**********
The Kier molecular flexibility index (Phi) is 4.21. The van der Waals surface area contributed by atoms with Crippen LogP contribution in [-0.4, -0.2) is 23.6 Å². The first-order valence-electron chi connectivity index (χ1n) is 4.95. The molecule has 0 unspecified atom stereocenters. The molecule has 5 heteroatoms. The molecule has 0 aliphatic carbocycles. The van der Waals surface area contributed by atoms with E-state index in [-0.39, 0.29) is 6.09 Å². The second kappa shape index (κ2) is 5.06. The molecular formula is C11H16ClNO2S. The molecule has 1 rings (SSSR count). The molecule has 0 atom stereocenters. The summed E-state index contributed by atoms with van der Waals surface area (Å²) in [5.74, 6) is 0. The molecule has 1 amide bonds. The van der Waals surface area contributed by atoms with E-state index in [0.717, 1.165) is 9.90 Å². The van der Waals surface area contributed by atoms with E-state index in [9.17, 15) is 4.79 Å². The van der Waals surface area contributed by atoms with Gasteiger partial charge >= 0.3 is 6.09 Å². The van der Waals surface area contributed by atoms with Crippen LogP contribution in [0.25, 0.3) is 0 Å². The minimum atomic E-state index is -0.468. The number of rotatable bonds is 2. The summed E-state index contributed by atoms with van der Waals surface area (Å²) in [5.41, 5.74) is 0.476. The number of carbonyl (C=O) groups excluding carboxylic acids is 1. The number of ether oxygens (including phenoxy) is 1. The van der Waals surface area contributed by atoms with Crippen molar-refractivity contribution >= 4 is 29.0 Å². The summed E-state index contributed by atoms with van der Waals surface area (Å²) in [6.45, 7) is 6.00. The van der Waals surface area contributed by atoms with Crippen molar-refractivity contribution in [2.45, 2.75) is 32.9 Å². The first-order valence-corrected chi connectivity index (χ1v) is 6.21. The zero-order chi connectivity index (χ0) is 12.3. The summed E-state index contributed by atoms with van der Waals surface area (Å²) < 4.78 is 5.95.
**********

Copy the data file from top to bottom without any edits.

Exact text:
The Kier molecular flexibility index (Phi) is 4.21. The van der Waals surface area contributed by atoms with Crippen LogP contribution in [-0.4, -0.2) is 23.6 Å². The first-order valence-electron chi connectivity index (χ1n) is 4.95. The molecule has 0 unspecified atom stereocenters. The molecule has 5 heteroatoms. The molecule has 0 aliphatic carbocycles. The van der Waals surface area contributed by atoms with E-state index in [-0.39, 0.29) is 6.09 Å². The second kappa shape index (κ2) is 5.06. The molecular formula is C11H16ClNO2S. The molecule has 1 rings (SSSR count). The molecule has 0 atom stereocenters. The summed E-state index contributed by atoms with van der Waals surface area (Å²) in [5.74, 6) is 0. The molecule has 1 amide bonds. The van der Waals surface area contributed by atoms with E-state index in [0.717, 1.165) is 9.90 Å². The van der Waals surface area contributed by atoms with E-state index in [9.17, 15) is 4.79 Å². The van der Waals surface area contributed by atoms with Gasteiger partial charge >= 0.3 is 6.09 Å². The van der Waals surface area contributed by atoms with Crippen LogP contribution in [0.25, 0.3) is 0 Å². The minimum atomic E-state index is -0.468. The number of rotatable bonds is 2. The summed E-state index contributed by atoms with van der Waals surface area (Å²) in [5.41, 5.74) is 0.476. The number of carbonyl (C=O) groups excluding carboxylic acids is 1. The number of ether oxygens (including phenoxy) is 1. The van der Waals surface area contributed by atoms with Crippen molar-refractivity contribution >= 4 is 29.0 Å². The summed E-state index contributed by atoms with van der Waals surface area (Å²) in [6.45, 7) is 6.00. The van der Waals surface area contributed by atoms with Crippen molar-refractivity contribution in [2.45, 2.75) is 32.9 Å². The first-order valence-corrected chi connectivity index (χ1v) is 6.21. The zero-order chi connectivity index (χ0) is 12.3. The summed E-state index contributed by atoms with van der Waals surface area (Å²) < 4.78 is 5.95.